Conjugates of gold spheres 60 nm with anti-epidermal growth factor receptor (EGFR) antibody C225 were fabricated using covalent conjugation by Nanopartz Inc. (Salt Lake City, UT). NP conjugates were fabricated with surface chemistry that prevented their spontaneous aggregation in physiological media. The plasmon resonance wavelength of such gold nanoparticles (NP) is very close to 532 nm, as has been verified with optical spectroscopy of the NP suspension. Gold NPs of 60 nm size are known to be biologically safe [17,34]. However, we have monitored their cytotoxicity after incubating the cells with NPs and, in addition, have monitored the viability of the embryos after transplantation of the NP-targeted cells into zebrafish embryos. We have not found cytotoxic effects. The embryos with gold NPs have survived the cell transplantation. Therefore, we concluded that the employed gold NP conjugates were safe.
C4-2B prostate cancer (PC) cells were obtained from the American Type Culture Collection and maintained as described by Gurski et al. . For nanoparticle treatment, cells were seeded in 6-well tissue culture dishes (Corning) and grown to 60% confluency. When the cells were ready for treatment, T-medium was removed and the cells were washed once with 1X phosphate buffered saline (PBS, Gibco/Invitrogen). The cells then were fed serum free RPMI Medium 1640 (Gibco/Invitrogen) containing C225-conjugated nanoparticles (NP) at a concentration of 5 µl NP: 1 ml media and incubated with the NP-containing media for 30 minutes in the 37°C CO2 growth chamber. Control cells were fed serum free RPMI Medium 1640 without nanoparticles. Following incubation, the cells were washed to remove free nanoparticles, trypsinized, washed gently once in 1X PBS, repelleted, and finally suspended in serum free RPMI Medium 1640. Cell viability was checked using trypan blue staining. Individual cells were exposed to the laser pulses for the PNB generation. We have studied 25–30 cells for each sample. Coupling of NP-C225 conjugates to cellular membrane and their internalization has been verified with SEM (Fig. 3a, b).
To establish the xenograft model [36,37], cells from the human prostate metastatic cell line, C4-2B, were transplanted into blastula stage zebrafish embryos. We labeled the C4-2B cells with gold nanoparticles prior to transplantation to isolate variables associated with the in vivo delivery of nanoparticles. The C4-2B cells were incubated with C225 (anti EGFR) conjugated 60 nm gold nanoparticles. Conjugation to C225 directs uptake of gold nanoparticles through the endocytic pathway, which promotes the clusterization of gold nanoparticles [28,38]. The cells were washed, trypsinized and labeled with Vybrant DiI CM (Invitrogen) for cell tracking by fluorescent microscopy. C4-2B cells were introduced into blastula stage embryos using a standard cell transplantation methodology. Embryos were cultured at 28°C for one hour of recovery and then transferred to a 35°C incubator. Two days post fertilization, embryos were sorted for efficient engraftment of the C4-2B cells. Engrafted embryos were anesthetized in Tricaine and mounted in 1.5% low melt agarose for observation and PNB generation. Following imaging and PNB generation assays embryos were removed from the low melt agarose and cultured at 35°C for an additional three days.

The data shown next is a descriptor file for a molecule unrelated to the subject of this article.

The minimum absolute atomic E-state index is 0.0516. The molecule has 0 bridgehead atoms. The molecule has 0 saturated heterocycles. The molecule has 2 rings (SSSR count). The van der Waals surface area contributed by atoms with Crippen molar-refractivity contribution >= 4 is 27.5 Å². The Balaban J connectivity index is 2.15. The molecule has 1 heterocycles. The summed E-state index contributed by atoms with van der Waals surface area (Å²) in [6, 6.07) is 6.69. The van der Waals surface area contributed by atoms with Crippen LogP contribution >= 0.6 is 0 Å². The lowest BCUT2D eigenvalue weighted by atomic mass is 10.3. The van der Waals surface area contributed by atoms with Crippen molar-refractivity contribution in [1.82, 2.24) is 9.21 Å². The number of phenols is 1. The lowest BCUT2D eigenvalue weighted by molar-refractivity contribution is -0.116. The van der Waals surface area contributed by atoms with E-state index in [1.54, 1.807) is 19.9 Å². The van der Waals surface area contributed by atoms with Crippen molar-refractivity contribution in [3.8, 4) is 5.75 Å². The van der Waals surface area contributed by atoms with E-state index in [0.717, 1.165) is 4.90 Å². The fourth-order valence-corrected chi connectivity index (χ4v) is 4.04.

Firstly, we tested PNB generation in individual C4-2B cancer cells in vitro loaded with C225 conjugated 60nm gold nanoparticles. Individual cells were exposed to a single laser pulse at 532 nm, 0.5 ns (Fig. 4a). The PNBs were detected simultaneously with time-resolved side-scattering images (that revealed PNB brightness and location, Fig. 4h,i) and the time-responses (that have delivered the PNB lifetime as a measure of its maximal diameter, Fig. 4k,l). The smallest PNBs (10 ns lifetime) were detected in individual cells at the threshold laser fluence of 45 mJ/cm2. PNB lifetime increased with the fluence to 72 ns (Fig. 4k, Table 1) and PNBs became 15 times brighter than the cell (Fig. 4h, Table 1), and much brighter than gold NPs (whose scattering was weaker than the cellular scattering (Fig. 4g). No visible signs of morphological disruption of the cell (Fig. 4b) or change in DiI fluorescence (Fig. 4e) were detected after the 1st PNB generated at 125 mJ/cm2. Previously we had found that the cells were damaged by PNBs with a lifetime above 110 ns, while shorter (smaller) PNBs did not compromise short-term viability of the cells [27,32]. Therefore, we concluded that cells survived the first PNB that acted as a diagnostic probe. Further increase of the laser fluence of the follow-up second pulse to 175 mJ/cm2 produced in the same cell a 2nd PNB with increased brightness and lifetime relative to the first PNB (Fig. 4i,l, Table 1).